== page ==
Turkish troops imprisoned after the failed military coup are being raped, starved and left without water for days, it is claimed.
Many of the 10,000 detainees are locked up in horses’ stables and sports halls – some hogtied in horrific stress positions, according to human rights campaigners.
Amnesty International has called for immediate access to prisoners after the coup a week ago which sparked a brutal crackdown and a three-month state of emergency.
More than 200 died in the uprising which aimed to topple dictatorial President Recep Erdogan – and 1,500 were injured.
Amnesty says it has ‘credible evidence’ Turkish police are holding detainees in stress positions for up to 48 hours, denying them food, water and medical treatment and in the worst cases some have been subjected to severe beatings and torture, including rape.
John Dalhuisen, Amnesty International’s Europe director, said: “Reports of abuse including beatings and rape in detention are extremely alarming, especially given the scale of detentions that we have seen in the past week.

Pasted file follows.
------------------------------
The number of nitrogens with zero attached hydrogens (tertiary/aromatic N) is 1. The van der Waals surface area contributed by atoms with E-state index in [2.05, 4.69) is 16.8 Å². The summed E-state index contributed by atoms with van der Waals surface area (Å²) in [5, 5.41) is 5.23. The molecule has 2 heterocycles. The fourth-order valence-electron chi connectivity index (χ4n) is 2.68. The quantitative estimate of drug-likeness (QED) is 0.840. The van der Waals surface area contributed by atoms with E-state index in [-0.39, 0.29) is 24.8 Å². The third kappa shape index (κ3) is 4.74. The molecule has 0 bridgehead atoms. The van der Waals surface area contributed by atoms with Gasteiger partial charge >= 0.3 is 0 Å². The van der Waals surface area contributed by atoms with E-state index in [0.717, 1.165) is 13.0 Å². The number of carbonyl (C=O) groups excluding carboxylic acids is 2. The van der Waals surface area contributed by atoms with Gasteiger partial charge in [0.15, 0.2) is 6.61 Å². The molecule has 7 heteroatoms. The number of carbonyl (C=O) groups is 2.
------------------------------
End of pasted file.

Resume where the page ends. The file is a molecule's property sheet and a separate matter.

“Despite chilling images and videos of torture that have been widely broadcast across the country, the government has remained conspicuously silent on the abuse. “
Amnesty spoke to lawyers, doctors and a person on duty in a detention facility about the conditions in which detainees were being held.
They heard alarming accounts of torture and other ill-treatment of detainees, particularly at the Ankara Police Headquarters sports hall, Ankara Başkent sports hall and the riding club stables there.
Two lawyers in Ankara working on behalf of detainees told Amnesty International that detainees said they witnessed senior military officers in detention being raped with a truncheon or finger by police officers.
A person on duty at the Ankara Police Headquarters sports hall saw a detainee with severe wounds consistent with having been beaten, including a large swelling on his head.
The detainee could not stand up or focus his eyes and he eventually lost consciousness.
While in some cases detainees were afforded limited medical assistance, police refused to allow this detainee essential medical treatment despite his severe injuries.
The interviewee heard one police doctor on duty say: “Let him die. We will say he came to us dead.”
The same interviewee said 650-800 soldiers were being held in the Ankara police headquarters sports hall – 300 of them with signs of having been beaten.
Some detainees had visible bruises, cuts, or broken bones.
Around 40 were so badly injured they could not walk.
Two were unable to stand.
One woman who was also detained in a separate facility there had bruising on her face and torso.